Of church, feminism, and safety.

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This week has been Feminisms Fest, a synchroblog hosted by J.R. Goudeau, Danielle Vermeer, and Preston Yancey in which bloggers were encouraged to write about what feminism is to them, why it matters, and what the week has taught them about feminism. I haven’t been able to participate until now, nor read very many of the excellent offerings from our wonderful community of writers. But there have been two posts that stuck out to me more than any others, and I’d like to talk about them a little bit.

Shaney Irene wrote a post on Wednesday called “Why does feminism matter?” in which she explained why she needed to embrace feminism outside the church in order to pursue justice and show love. She says:

…the truth is that feminism is having conversations that the church is not.

The church is not yet a safe place for victims of abuse. The church is still blaming women for causing men to stumble, thinking that “What were you wearing?” is a perfectly okay question to ask a victim of rape, and refusing to believe women when they come forward about being sexually assaulted by Christian men.

The church is not yet asking questions about privilege, and seems to think oppression is something that happens outside its walls. The church needs the framework that feminism is providing.

Then today, Emily Joy Allison wrote a fantastic piece entitled “What I Learned: Like a fish needs a bicycle,” in which she noted common (and sadly expected) Christian responses to the posts that Femfest was producing: “The first step to recovery is admitting you have a problem. But the church cannot even do that.” She further commented:

I am already a Christian. I have been for much of my life. And even I had to look for validation and affirmation outside the doors of the church. There was none to be found within. Within, I was less than. Within, I was restricted because of my gender. Within, I was not respected or taken seriously. The most painful rejections, abuses and injustices I’ve experienced have been at the hands of church people. Even the people inside the church who love me are usually people who have been rejected by the church themselves and who, like me, for whatever reason, are still in it.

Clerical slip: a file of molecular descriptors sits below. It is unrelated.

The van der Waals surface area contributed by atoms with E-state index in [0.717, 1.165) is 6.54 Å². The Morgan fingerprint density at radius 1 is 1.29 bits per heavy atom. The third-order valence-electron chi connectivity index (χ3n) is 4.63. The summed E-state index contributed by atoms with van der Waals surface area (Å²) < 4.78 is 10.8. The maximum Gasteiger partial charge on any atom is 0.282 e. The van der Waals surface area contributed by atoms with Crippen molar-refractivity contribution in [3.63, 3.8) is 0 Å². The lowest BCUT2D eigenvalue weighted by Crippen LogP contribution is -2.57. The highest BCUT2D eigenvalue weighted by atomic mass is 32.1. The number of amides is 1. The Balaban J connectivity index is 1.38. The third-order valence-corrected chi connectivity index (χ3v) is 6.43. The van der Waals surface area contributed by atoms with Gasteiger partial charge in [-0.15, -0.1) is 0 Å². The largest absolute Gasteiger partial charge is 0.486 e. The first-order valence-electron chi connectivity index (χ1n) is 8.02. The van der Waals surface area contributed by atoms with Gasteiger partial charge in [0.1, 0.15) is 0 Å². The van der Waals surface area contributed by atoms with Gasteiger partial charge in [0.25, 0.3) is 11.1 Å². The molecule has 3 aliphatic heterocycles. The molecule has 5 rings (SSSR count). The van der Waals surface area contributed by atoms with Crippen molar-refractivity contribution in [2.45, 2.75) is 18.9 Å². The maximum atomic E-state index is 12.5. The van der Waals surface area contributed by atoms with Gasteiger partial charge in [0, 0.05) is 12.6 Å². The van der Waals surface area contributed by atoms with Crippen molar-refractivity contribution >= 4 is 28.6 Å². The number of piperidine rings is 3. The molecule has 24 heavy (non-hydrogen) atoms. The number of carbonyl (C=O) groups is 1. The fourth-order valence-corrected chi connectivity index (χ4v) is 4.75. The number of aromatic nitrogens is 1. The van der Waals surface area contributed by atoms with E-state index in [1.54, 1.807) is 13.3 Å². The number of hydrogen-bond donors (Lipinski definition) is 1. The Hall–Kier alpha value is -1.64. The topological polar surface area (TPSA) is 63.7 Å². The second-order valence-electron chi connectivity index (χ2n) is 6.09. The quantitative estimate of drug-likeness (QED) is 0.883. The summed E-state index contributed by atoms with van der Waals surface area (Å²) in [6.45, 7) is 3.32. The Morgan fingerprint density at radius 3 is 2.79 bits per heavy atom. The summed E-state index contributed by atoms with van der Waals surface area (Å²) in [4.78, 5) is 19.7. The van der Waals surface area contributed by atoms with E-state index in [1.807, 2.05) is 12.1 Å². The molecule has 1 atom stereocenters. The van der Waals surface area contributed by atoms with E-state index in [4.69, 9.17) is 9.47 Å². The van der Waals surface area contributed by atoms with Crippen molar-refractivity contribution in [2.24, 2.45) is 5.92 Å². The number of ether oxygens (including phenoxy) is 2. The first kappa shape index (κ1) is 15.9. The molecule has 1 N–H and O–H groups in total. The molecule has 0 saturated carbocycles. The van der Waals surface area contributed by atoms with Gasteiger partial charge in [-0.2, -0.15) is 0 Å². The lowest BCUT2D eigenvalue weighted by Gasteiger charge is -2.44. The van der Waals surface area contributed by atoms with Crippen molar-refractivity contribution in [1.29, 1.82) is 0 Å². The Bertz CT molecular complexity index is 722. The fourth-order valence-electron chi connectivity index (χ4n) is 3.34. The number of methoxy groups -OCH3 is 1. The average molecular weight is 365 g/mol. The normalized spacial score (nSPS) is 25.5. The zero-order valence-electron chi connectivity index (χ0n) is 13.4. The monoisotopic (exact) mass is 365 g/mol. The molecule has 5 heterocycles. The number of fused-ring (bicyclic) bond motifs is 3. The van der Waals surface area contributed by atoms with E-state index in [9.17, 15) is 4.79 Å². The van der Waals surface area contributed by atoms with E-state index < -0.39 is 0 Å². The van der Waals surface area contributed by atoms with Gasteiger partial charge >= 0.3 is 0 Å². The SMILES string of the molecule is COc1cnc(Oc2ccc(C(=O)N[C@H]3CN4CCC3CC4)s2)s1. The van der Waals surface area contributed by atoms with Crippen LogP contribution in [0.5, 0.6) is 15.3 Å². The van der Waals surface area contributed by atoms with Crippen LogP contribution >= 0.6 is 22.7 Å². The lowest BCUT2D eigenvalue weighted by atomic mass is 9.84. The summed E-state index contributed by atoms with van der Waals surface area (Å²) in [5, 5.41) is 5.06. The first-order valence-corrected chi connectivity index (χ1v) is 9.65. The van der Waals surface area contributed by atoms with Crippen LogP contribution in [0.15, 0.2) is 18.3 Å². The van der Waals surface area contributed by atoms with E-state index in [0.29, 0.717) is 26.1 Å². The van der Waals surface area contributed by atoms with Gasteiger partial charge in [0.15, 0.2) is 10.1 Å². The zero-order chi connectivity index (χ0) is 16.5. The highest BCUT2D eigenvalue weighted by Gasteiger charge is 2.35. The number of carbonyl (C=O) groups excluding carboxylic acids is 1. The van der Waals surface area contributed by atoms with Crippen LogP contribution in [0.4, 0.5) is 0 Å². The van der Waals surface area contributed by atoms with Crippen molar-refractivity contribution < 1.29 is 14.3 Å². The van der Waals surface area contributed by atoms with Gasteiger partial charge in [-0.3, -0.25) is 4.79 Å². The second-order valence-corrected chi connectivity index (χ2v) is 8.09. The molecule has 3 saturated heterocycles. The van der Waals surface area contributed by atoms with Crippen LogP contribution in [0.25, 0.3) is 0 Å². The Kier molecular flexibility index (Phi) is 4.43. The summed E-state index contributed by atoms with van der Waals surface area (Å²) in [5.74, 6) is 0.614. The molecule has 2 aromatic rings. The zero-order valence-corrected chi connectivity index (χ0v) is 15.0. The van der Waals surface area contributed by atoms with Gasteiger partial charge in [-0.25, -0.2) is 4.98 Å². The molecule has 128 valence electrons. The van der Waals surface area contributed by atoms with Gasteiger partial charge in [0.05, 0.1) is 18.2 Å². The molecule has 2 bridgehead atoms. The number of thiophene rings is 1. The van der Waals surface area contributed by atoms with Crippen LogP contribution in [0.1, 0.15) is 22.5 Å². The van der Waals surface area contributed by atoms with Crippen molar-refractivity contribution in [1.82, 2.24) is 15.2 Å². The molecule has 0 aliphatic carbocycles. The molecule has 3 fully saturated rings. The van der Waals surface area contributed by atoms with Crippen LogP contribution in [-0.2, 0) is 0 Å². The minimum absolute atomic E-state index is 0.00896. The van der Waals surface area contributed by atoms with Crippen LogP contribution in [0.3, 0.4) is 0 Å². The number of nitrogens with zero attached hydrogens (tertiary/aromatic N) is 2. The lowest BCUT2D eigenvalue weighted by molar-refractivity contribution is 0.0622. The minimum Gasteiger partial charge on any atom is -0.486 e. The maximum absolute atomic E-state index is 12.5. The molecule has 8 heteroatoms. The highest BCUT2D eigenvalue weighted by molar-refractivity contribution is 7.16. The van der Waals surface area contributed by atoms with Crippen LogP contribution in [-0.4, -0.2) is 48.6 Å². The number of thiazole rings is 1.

Why would I want to invite somebody to that?

Reading these posts made me feel understood. Validated. They helped give me the vocabulary I needed to write this post today.

I am a feminist. And I am a Christian. I think these are completely compatible systems that ought to go hand in hand.

But I do not — cannot — will not — go to church. Not in the foreseeable future.

Church as I know it, as I have experienced it — whether in a Plymouth Brethren chapel, independent fundamental Baptist church, Presbyterian gathering, or non-denominational contemporary service — is not a safe place for me.

It is the church that told me that my intellect, writing, teaching, and leading abilities are not welcome within its walls unless I am teaching those they consider less than men (i.e., other women or children).

It is the church that told me that I had to remain silent, covered and hidden both in body and in spirit.

It is the church that told me that my body is toxic poison to any and all men, to the point that I’ve heard it hinted that perhaps breast reduction surgery could be in order for women endowed the way I am, to help brothers in Christ not stumble.

It is the church that told me to forgive my attacker, use my sexual assault as an opportunity to witness to him, even rejoice in my assault because there are many who would give anything to suffer for the Lord the way I did.

It is the church that told me that perfect love casts out fear, so if I am afraid then I am in sin for not accepting God’s perfect love.

It is the church that told me that because I was not a virgin on my wedding night, that I am ruined forever, that my relationship with my husband and even my relationship with Christ will never be whole or healthy.

It is the church that told me that my depression is a sin against God, and that if I just trusted Him enough — put my hope in God — all of my anxiety and depression would disappear.

Is it any wonder the church is not a safe place for me?

Safety is a big thing for survivors of all kinds of abuse. It’s a big deal when someone confides their pain in another individual. And when that individual turns around time after time and clings to rules and regulations, idioms and cliches, proverbs and parables, it invalidates the experience and pain of the person who trusted them. It is a deep betrayal of trust. And when the Bible is used as a tool to shame people for their emotions, silence their pain, and brow-beat them back into line, all in the name of God…if that is not taking His name in vain to hurt the least of these, I don’t know what it is.

But you know what?